CRIER NARRATIVE: I’ll never forget how desperate I felt

Linda Ramirez, Page Editor

When the shut down first happened, I felt complete and utter relief. I was still a junior at the time, and I wasn’t doing so hot. I was constantly overwhelmed and upset, but also apathetic and numb. A break from school was a godsend. 

I spent the initial break lazing about, it was honestly the peak of quarantine. But soon it was announced we wouldn’t be returning that school year, so my parents split time differently. I ended up moving every month or so between Iowa with my dad, and Tennessee to visit my stepdad with my mom, so I wasn’t home for months. 

It wasn’t bad, both places were in safe zones with low rates, so the rules were generally more lax. The malls were open early on, and the restaurants were serving.

By then, the school had taken to remote learning. It was a lot different from the eLearning we know now. Lessons were whenever you wanted, with attendance being nothing more than an assignment turned into one teacher. It should have been bliss, but I struggled. There was no structure to my day, and I lacked the will to do my work. I felt so much guilt and shame, like a total failure. Yet I still had too much anxiety to start.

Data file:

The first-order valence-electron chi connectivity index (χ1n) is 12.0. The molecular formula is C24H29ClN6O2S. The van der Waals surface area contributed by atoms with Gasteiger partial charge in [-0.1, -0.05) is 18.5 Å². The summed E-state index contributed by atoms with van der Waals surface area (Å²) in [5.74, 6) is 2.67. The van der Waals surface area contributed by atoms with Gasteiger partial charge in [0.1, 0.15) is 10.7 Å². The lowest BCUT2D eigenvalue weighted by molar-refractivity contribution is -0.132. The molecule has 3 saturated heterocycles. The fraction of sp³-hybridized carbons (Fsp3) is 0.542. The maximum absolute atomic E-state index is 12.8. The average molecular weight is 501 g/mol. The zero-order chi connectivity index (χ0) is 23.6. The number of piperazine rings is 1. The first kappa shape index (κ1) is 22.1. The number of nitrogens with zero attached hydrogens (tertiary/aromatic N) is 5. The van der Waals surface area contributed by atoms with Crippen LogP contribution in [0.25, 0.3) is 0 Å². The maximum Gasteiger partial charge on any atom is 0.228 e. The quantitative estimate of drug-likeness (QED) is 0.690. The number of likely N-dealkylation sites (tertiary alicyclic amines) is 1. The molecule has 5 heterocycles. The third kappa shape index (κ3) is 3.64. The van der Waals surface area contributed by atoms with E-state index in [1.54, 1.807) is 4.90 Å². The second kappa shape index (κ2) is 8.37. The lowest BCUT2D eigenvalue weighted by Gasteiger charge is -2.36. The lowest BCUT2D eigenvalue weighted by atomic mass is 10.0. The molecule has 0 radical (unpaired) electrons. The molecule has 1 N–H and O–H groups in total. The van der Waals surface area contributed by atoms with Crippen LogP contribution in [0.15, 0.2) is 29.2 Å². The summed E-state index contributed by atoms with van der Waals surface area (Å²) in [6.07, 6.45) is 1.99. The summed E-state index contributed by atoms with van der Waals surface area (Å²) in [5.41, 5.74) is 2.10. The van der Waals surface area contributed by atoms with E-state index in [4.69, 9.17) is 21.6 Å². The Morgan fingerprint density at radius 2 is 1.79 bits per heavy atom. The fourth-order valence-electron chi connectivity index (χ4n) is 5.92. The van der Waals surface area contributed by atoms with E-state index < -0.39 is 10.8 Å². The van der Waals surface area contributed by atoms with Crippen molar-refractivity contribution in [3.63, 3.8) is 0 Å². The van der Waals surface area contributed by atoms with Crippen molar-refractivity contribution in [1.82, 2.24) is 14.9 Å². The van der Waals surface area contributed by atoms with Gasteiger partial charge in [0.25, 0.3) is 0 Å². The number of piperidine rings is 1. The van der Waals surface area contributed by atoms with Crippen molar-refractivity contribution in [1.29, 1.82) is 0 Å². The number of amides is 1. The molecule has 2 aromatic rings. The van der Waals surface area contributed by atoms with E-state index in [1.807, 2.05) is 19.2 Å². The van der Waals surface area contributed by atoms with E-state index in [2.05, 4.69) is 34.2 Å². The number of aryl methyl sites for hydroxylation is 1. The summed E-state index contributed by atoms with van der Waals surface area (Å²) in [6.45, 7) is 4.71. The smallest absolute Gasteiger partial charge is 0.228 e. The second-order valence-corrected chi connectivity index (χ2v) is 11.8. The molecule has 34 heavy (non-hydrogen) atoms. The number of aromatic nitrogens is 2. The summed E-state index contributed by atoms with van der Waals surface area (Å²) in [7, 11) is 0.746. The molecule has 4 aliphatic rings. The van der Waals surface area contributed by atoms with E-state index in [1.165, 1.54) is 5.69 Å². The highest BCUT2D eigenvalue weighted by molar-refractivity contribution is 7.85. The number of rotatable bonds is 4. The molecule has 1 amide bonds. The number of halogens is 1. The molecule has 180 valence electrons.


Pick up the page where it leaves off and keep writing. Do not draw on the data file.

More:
The mountain of work felt like it was going to kill me, but trying to start anything was out of the question, just the notion of it made me ill. I actually have an extreme fear of vomiting, but the ball of stress and fear in my stomach made me wish I could throw it up and get far away from it. I eventually got in a better state of mind, but I’ll never forget how desperate I felt. It’s a little ironic how the free time and loose leash learning I always thought I’d love ended up tormenting me.